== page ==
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What’s next for Regents exams? Coalition says it’s time to rethink testing

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  • Staff Report 

New York State’s education officials are deliberating the fate of the annual Regents examinations, a set of high-stakes tests seen as crucial for high school students to secure a Regents-endorsed diploma. This consideration comes in response to a coalition of advocacy organizations advocating to abolish the necessity for students to pass at least five of these tests as a condition for high school graduation.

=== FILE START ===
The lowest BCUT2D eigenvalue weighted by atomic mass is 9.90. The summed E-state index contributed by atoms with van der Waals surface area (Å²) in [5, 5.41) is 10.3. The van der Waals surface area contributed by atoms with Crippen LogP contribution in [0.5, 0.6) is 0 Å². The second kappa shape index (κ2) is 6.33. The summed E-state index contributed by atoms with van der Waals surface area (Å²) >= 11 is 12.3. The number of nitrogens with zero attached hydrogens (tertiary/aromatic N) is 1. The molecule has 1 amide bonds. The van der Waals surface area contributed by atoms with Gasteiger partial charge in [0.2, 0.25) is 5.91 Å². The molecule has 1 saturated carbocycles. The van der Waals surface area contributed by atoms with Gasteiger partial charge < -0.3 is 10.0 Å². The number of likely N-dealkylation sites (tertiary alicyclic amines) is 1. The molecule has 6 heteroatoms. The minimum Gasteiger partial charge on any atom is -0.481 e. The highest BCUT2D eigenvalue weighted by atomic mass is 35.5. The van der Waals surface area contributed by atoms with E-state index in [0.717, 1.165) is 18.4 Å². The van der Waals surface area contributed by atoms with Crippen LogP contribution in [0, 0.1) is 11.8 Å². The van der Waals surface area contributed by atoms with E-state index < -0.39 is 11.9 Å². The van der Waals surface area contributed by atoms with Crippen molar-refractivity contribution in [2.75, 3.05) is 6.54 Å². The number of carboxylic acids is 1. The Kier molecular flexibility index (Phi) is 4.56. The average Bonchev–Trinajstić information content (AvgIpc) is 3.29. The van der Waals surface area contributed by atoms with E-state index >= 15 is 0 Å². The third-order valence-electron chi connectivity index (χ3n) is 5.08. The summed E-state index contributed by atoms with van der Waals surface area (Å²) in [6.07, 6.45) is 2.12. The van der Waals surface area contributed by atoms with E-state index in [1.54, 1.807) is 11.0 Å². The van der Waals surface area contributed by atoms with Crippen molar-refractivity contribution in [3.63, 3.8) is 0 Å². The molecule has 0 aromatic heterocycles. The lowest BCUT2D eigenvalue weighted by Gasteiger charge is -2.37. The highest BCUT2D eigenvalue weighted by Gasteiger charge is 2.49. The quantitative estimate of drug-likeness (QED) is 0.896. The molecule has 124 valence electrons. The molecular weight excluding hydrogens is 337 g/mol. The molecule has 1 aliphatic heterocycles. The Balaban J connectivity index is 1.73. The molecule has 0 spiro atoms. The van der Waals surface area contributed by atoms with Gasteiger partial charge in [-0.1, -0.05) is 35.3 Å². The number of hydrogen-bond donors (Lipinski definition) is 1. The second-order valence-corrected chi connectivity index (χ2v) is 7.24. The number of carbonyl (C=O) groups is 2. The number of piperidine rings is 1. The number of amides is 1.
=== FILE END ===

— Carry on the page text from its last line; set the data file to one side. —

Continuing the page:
The Coalition for Multiple Pathways to a Diploma, comprised of 80 advocacy groups, educators, and families, has presented research suggesting a shift in other states away from exit exam requirements.

The coalition’s research has found that high school graduation exams can contribute to increased dropout rates, particularly among students of color and those from low-income households. It also challenges the assertion that such exit examinations enhance student achievement or boost the value of a high school diploma in the job market. This debate over the significance of the Regents examinations arises as schools are recovering from the COVID-19 pandemic-induced shift to remote learning and the ensuing disruption to traditional classroom environments.